Don Toy grew up in Chinatown and became one of the founders of Teen Post at 600 N. Broadway. At the community youth center, Toy encourages teen-agers to explore their heritage through lessons on Chinese and Asian traditional arts, including calligraphy, watercolor painting and lion dancing. As chairman of the Chinese Cultural and Community Center of Greater Los Angeles, he has been working to create a center for the arts similar to one in Little Tokyo. He was interviewed by Tommy Li.
When I was growing up, I always had a rebellious personality. I al ways felt that we should question and try to understand things better.
The difference with me was that I never knew how to be ashamed of my first-generation Chinese parents.
Some of my friends were. They would walk in front of or behind their parents, so it made it look like you weren't with them.
But for me, what changed me the most was when I started doing some of the things that people did in America, which were foreign to my father.
When I hugged my father the first time, he didn't know what to do. And that's because in the Chinese culture, we didn't show affection that way.
So things like that would get me to think, well, wait a minute, why did he react that way, and why isn't it that we're able to show affection the way that Anglo Americans do?
I started to analyze and I wanted to integrate the Chinese culture into American society. I felt that we have such a rich Chinese culture, that without understanding it we lose a lot. I would be less of a person than I could be.
That's one of the big reasons why I think we need to continue educating new immigrant and third- and fourth-generation Chinese about our culture and its influence in the traditional arts.
What are we doing now at Teen Post to make sure that these things don't go away? We have classes like lion dancing.
Lion dancing is known as a festive activity, especially to celebrate Chinese New Year.
When you teach it, it's not just coming out and doing the lion dancing. It's also understanding the philosophy: the code of chivalry, the code of honor, the code of honesty.
Yes, the physical part of dancing--playing the drums, the cymbal--that's fine.
But it's the other part of understanding what does it mean to be chivalrous, what does it mean to be loyal, what does it mean to be able to help your fellow beings. That's the part that's interwoven and that I feel is important.
The lion dancing itself is also nice for kids. They like the costume, they like the noise. It teaches kids discipline, it teaches them good work habits, it teaches them teamwork because the drums, the music have to go with the person that's actually doing the lion dance.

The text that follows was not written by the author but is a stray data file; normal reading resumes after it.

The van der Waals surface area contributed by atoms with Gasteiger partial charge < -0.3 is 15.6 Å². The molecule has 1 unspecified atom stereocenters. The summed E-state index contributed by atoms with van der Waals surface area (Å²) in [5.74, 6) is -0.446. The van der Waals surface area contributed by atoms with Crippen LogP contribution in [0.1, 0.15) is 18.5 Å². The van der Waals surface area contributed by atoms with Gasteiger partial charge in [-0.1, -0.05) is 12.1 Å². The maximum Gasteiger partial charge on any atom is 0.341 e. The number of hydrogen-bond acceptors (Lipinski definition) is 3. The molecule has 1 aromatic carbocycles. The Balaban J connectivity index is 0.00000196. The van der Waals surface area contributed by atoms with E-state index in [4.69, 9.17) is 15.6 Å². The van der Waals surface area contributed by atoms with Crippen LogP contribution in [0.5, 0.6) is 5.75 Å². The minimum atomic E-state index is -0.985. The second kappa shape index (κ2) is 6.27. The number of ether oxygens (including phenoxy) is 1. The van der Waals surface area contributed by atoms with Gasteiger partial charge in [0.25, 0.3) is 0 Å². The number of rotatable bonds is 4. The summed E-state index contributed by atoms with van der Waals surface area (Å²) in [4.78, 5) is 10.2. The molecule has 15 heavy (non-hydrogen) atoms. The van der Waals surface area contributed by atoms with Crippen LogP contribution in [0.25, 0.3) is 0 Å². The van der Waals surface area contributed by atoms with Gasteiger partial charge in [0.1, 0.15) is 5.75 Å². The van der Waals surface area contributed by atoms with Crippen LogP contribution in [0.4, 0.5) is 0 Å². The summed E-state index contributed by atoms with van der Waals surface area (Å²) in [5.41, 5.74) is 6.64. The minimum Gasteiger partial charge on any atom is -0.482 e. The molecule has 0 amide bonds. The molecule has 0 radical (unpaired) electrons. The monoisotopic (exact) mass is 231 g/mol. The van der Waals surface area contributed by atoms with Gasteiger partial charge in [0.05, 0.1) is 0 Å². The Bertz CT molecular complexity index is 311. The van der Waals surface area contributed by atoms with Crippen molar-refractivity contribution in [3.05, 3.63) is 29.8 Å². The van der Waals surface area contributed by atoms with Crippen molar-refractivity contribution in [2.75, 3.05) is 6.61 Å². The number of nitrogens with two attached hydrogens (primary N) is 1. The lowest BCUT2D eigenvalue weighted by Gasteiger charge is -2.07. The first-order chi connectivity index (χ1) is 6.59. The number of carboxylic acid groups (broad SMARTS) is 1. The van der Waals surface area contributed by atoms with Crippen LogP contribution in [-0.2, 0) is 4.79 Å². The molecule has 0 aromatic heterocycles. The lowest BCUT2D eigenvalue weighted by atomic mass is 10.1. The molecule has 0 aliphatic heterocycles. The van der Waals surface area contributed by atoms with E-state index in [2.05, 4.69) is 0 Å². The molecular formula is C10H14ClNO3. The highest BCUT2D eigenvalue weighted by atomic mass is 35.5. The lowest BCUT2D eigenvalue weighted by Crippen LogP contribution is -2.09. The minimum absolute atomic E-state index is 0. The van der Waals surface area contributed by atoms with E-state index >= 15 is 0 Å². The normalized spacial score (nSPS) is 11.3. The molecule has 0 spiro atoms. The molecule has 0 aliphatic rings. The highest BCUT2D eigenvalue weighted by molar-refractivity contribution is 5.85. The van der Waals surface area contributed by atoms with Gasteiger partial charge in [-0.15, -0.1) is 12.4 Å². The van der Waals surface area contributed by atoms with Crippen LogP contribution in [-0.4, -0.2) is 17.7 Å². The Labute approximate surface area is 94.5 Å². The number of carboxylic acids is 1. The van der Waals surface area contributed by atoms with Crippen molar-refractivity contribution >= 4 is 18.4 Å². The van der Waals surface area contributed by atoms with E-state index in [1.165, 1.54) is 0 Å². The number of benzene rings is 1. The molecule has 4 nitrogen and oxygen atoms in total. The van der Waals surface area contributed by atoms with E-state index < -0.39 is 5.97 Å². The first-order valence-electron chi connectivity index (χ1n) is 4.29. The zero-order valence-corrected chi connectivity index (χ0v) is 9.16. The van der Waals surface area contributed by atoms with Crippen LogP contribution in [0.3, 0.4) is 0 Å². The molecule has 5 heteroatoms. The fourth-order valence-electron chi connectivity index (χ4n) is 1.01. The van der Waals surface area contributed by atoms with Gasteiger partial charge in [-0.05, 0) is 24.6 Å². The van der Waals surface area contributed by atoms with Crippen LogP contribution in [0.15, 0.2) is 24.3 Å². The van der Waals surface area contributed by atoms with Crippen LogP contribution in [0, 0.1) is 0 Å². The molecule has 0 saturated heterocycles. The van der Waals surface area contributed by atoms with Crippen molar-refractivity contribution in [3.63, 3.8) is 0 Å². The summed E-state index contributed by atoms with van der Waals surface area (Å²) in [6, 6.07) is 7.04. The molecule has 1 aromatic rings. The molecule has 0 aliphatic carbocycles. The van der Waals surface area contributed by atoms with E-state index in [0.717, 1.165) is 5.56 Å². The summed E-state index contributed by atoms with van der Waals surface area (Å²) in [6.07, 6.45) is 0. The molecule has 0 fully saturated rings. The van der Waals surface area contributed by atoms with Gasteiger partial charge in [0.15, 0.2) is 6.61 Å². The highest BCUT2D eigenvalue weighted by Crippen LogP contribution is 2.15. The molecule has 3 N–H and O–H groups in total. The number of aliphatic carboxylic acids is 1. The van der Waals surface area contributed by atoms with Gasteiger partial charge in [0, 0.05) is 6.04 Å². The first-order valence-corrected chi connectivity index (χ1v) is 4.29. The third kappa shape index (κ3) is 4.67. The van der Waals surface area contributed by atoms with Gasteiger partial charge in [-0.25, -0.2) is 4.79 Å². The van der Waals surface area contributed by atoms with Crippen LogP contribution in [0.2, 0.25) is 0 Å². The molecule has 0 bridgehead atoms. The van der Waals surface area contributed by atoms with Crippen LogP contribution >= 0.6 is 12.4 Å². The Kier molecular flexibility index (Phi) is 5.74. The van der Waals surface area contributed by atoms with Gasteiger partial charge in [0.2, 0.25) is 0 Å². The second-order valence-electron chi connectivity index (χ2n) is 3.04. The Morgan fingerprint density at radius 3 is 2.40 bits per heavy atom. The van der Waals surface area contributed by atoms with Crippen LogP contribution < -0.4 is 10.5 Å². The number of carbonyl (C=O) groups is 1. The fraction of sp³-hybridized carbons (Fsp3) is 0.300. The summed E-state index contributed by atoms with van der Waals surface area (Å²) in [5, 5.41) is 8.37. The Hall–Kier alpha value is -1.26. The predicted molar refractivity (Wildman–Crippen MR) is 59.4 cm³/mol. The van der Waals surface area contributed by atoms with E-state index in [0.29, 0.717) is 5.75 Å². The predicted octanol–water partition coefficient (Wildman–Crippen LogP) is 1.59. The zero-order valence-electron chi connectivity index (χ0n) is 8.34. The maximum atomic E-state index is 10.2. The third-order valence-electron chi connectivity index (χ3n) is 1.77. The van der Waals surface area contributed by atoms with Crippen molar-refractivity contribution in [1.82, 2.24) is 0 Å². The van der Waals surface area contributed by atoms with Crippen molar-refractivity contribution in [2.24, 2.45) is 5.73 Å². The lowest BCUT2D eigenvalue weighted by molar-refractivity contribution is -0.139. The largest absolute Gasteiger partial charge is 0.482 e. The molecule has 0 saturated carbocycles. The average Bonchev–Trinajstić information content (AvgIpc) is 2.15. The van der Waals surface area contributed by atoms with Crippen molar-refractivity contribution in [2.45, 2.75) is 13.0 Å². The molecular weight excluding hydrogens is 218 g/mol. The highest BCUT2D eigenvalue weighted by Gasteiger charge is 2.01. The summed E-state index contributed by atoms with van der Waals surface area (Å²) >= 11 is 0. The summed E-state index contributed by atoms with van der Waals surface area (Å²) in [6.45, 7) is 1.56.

At Teen Post, I also have senior citizens teach traditional musical forms of the Chinese violin, which has only two strings, the Chinese guitar and Chinese opera.
There's a story behind each art form, and when you have an opportunity to let people understand what it is, then the interest is there.
Lately, I've been talking to some of our senior citizens about the history of handmade juong --Chinese tamales made of sweet rice, sausage, pork, sour egg yolk and nuts, wrapped in bamboo leaves.
It goes back to a folk tale about a Chinese scholar. He was very honest and was caring for the people and did a lot of things for the king. The story has it that because he fell into disfavor with the king, the king had him executed and thrown into a river.
But the people loved him so much and felt so bad about it that they made the juongs and wrapped them up into bamboo leaves and tied them up. The villagers then threw them into the river so the fishes and animals would eat them and not eat his body.
I thought that was a great story. But my question is: What's going to happen when all these little old ladies and people who make them die off? Nobody is going to know how to make juong .
So we want to document it by doing some videos. When they make the juongs , I want people to line up so we can actually videotape and know how to do every step.
One final way we can preserve traditional arts is by having a Chinese cultural and community center, which has been in the planning stages for at least two years.
What we're talking about is a seven- to nine-story building with a Chinese garden on top, a space for a bookstore to sell books and a theater. We're also looking at having arts-instruction classrooms.
There's $1.6 million that's been approved by the Community Redevelopment Agency for land acquisition and an additional $250,000 is available for programs, on-site improvement and temporary facilities.
But what's holding us back is that we're still trying to finalize negotiations for a site at the 40,000-square-foot Hip Hing lot at the 800 block of North Hill Street.
We need the offices of the mayor and the City Council and other elected officials who represent the Chinatown area to be sensitive to the importance of having a project like the community center.
It can give people a sense of pride, a sense of community, a sense of identity.